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Monday, April 2, 2012

Conferences


     Conferences, conventions and trade shows are part of every industry. For a writer, there are so many that it's hard to decide which to attend—if any. Those on the national level, like Romance Writers of America's annual conference each summer, are usually very structured with several workshops scheduled each hour. I went to my first RWA conference in 1994 in New York City. Talk about overwhelming. Most of the time I was agog. OMG, was that Nora Roberts??? I gushed "I love your books" to my favorite authors. I met real, live editors and big name agents. Sheesh, I was so green. I went to every workshop before going into an information coma. There was so much to learn I didn't want to waste a single moment. I had no writing income so I felt like I had to justify the expense of the conference, hotel and airfare. I got smarter with subsequent conferences.

     For many years, I went to a regional conference called Autumn Authors, held in Chicago. It wasn't too far to drive from southwest Michigan, was less expensive than the national conference, and an amazing group of authors presented workshops in a more relaxed atmosphere. There were also opportunities for new authors to present workshops plus time to connect with other writers. I was so sorry when AA ended.

     At the opposite end of the spectrum from the national conference is Mid-Michigan RWA's Retreat from Harsh Reality. Now, that's a laid-back event. One multi-published author (this year, Eileen Dreyer) gives two talks and is available throughout the rest of the weekend. While the national conference is professional attire, the Retreat is T-shirts and blue jeans. It's a time to recharge one's creative batteries, a chance to catch up with friends and meet new ones, and just hang out with about fifty other writers.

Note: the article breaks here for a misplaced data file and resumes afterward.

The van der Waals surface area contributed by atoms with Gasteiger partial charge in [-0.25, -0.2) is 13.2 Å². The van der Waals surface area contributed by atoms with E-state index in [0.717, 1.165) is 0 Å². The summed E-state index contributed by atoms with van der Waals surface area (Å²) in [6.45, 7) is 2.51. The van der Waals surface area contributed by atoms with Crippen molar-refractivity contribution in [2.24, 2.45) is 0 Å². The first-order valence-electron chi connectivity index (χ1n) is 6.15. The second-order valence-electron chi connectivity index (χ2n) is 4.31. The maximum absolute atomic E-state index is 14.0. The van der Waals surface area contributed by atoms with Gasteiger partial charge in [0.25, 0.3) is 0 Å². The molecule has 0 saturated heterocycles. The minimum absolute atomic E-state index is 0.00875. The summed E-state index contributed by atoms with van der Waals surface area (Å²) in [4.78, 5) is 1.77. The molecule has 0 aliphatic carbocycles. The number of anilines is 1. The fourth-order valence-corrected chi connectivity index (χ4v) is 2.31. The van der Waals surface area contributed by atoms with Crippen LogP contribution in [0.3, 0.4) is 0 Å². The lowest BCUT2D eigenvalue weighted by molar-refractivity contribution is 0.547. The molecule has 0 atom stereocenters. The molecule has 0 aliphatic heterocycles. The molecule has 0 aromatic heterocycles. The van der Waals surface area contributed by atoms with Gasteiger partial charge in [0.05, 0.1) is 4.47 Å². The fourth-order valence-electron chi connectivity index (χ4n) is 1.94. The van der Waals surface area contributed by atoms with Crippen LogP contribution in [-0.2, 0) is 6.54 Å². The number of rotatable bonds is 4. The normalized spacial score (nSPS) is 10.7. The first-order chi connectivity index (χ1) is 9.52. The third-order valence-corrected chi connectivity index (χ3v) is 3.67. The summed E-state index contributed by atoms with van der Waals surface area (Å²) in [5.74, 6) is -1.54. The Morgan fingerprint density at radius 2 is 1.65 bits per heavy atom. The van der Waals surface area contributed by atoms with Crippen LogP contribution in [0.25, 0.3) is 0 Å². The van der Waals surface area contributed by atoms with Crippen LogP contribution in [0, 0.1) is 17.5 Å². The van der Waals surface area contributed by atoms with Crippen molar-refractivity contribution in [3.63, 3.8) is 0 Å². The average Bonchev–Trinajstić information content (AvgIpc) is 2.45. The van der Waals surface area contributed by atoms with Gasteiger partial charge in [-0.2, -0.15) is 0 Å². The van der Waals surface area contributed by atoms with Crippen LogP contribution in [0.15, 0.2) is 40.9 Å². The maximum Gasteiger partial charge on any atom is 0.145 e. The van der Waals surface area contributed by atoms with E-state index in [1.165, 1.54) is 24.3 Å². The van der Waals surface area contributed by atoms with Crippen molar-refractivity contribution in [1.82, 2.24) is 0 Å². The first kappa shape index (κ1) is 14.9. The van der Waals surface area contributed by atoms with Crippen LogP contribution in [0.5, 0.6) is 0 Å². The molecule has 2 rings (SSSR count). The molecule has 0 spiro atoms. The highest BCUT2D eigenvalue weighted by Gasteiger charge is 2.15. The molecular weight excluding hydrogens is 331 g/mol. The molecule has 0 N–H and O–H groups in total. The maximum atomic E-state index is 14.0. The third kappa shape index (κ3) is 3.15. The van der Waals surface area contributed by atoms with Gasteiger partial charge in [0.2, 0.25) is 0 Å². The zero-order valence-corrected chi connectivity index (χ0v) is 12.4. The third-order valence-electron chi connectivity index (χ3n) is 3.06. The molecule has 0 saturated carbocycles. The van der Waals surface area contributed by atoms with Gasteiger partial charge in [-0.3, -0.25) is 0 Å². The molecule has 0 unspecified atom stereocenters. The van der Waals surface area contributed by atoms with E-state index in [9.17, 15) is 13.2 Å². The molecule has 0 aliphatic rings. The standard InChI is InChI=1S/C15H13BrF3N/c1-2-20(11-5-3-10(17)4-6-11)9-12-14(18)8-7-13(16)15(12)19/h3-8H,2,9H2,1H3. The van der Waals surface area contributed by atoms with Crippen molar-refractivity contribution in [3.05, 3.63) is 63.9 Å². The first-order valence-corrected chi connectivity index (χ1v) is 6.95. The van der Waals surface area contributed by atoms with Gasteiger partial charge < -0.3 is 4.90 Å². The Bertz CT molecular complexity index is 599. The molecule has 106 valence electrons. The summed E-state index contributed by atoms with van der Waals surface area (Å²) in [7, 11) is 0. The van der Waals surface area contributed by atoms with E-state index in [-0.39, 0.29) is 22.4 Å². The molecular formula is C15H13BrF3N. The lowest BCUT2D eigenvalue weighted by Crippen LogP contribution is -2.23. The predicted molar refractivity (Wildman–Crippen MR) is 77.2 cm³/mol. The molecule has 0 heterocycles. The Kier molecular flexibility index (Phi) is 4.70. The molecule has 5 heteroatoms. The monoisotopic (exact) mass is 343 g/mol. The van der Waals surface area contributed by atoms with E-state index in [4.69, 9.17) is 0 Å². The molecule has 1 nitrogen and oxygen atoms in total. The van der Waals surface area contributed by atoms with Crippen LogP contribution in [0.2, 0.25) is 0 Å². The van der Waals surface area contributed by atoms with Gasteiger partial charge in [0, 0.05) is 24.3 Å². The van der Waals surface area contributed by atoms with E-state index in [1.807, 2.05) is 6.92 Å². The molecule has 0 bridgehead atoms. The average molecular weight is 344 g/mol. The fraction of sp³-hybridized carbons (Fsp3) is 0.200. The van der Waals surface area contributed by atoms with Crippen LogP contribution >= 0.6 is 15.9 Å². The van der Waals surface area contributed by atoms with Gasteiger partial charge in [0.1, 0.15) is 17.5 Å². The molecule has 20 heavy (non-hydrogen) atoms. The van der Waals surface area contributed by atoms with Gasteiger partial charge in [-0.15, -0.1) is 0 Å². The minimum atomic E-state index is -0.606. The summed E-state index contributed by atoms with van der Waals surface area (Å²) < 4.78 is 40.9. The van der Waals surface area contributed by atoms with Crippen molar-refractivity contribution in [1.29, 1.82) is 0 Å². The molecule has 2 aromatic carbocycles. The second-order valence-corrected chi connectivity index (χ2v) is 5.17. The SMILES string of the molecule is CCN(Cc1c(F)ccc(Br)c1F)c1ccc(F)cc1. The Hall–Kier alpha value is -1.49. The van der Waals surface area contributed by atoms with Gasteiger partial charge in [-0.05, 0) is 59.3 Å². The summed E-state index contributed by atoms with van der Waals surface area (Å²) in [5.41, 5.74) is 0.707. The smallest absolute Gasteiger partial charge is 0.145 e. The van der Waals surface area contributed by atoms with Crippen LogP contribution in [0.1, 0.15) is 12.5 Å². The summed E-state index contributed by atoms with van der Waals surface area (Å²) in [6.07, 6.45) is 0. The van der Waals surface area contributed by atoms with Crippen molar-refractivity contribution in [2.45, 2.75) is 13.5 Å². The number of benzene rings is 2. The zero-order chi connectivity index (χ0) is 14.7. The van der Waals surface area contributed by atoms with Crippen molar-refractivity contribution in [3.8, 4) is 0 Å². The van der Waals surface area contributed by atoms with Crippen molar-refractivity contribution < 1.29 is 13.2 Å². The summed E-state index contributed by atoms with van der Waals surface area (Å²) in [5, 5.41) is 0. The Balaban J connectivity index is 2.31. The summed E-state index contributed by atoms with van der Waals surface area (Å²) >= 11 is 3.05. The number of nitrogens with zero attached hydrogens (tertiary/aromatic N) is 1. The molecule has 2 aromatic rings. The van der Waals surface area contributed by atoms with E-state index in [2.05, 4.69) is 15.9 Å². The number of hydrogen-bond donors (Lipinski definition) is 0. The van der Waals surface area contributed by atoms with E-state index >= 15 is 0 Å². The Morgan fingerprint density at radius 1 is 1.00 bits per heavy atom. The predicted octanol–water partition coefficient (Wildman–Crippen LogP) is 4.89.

Each type of conference has a purpose, just as writers have different needs at different times in their writing careers. A national conference offers opportunities to meet editors and agents, learn firsthand what's happening in the industry, and (for newbies) learn basics of writing. Regional conferences are smaller in scope but offer some of the same opportunities. A small, intimate retreat can also be an introduction to writer conferences.

     Trade shows, like the American Booksellers Association and its affiliates, like the Great Lakes Booksellers Association, are opportunities for writers to interact with booksellers. Then, there's the RT (Romantic Times) Booklovers Convention, geared toward (you guessed it) readers. I've never been to the last but understand that writers and readers have an amazing time.

     Did you notice that one of the common threads is the opportunity to get together with others? Writing is a solitary profession. We write our stories alone, wherever we can carve out a space (a home office, the kitchen table, a coffee shop). We learn to shut out external sounds—either through strength of will or earplugs—and let our imagination take us to another place, another time. While our characters are very real to us, they exist in our heads. Eventually, we need to interact with real people who do the same things we do, people who really understand us.